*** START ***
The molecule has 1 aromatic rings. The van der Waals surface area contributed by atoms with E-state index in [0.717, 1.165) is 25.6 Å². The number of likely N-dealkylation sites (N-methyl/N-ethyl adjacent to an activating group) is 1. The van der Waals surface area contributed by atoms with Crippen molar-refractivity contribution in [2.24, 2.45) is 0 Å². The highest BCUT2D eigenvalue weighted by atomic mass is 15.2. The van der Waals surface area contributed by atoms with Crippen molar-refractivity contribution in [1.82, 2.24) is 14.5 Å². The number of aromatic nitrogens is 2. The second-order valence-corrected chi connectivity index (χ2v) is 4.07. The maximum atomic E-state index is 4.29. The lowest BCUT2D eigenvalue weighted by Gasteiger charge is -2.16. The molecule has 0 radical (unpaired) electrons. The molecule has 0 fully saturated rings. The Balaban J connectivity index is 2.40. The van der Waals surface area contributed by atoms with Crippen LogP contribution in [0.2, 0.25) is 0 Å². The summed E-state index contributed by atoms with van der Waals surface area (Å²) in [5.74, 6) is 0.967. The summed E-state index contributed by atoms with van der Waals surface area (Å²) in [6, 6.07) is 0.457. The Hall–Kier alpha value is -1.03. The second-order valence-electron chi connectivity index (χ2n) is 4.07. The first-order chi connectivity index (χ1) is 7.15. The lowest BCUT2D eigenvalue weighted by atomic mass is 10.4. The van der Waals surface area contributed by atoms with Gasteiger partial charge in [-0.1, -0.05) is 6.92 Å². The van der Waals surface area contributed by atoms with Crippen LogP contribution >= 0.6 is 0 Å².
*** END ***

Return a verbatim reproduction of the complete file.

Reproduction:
The molecule has 1 aromatic rings. The van der Waals surface area contributed by atoms with E-state index in [0.717, 1.165) is 25.6 Å². The number of likely N-dealkylation sites (N-methyl/N-ethyl adjacent to an activating group) is 1. The van der Waals surface area contributed by atoms with Crippen molar-refractivity contribution in [2.24, 2.45) is 0 Å². The highest BCUT2D eigenvalue weighted by atomic mass is 15.2. The van der Waals surface area contributed by atoms with Crippen molar-refractivity contribution in [1.82, 2.24) is 14.5 Å². The number of aromatic nitrogens is 2. The second-order valence-corrected chi connectivity index (χ2v) is 4.07. The maximum atomic E-state index is 4.29. The lowest BCUT2D eigenvalue weighted by Gasteiger charge is -2.16. The molecule has 0 radical (unpaired) electrons. The molecule has 0 fully saturated rings. The Balaban J connectivity index is 2.40. The van der Waals surface area contributed by atoms with Crippen LogP contribution in [0.2, 0.25) is 0 Å². The summed E-state index contributed by atoms with van der Waals surface area (Å²) in [5.74, 6) is 0.967. The summed E-state index contributed by atoms with van der Waals surface area (Å²) in [6, 6.07) is 0.457. The Hall–Kier alpha value is -1.03. The second-order valence-electron chi connectivity index (χ2n) is 4.07. The first-order chi connectivity index (χ1) is 7.15. The lowest BCUT2D eigenvalue weighted by atomic mass is 10.4. The van der Waals surface area contributed by atoms with Gasteiger partial charge in [-0.1, -0.05) is 6.92 Å². The van der Waals surface area contributed by atoms with Crippen LogP contribution >= 0.6 is 0 Å².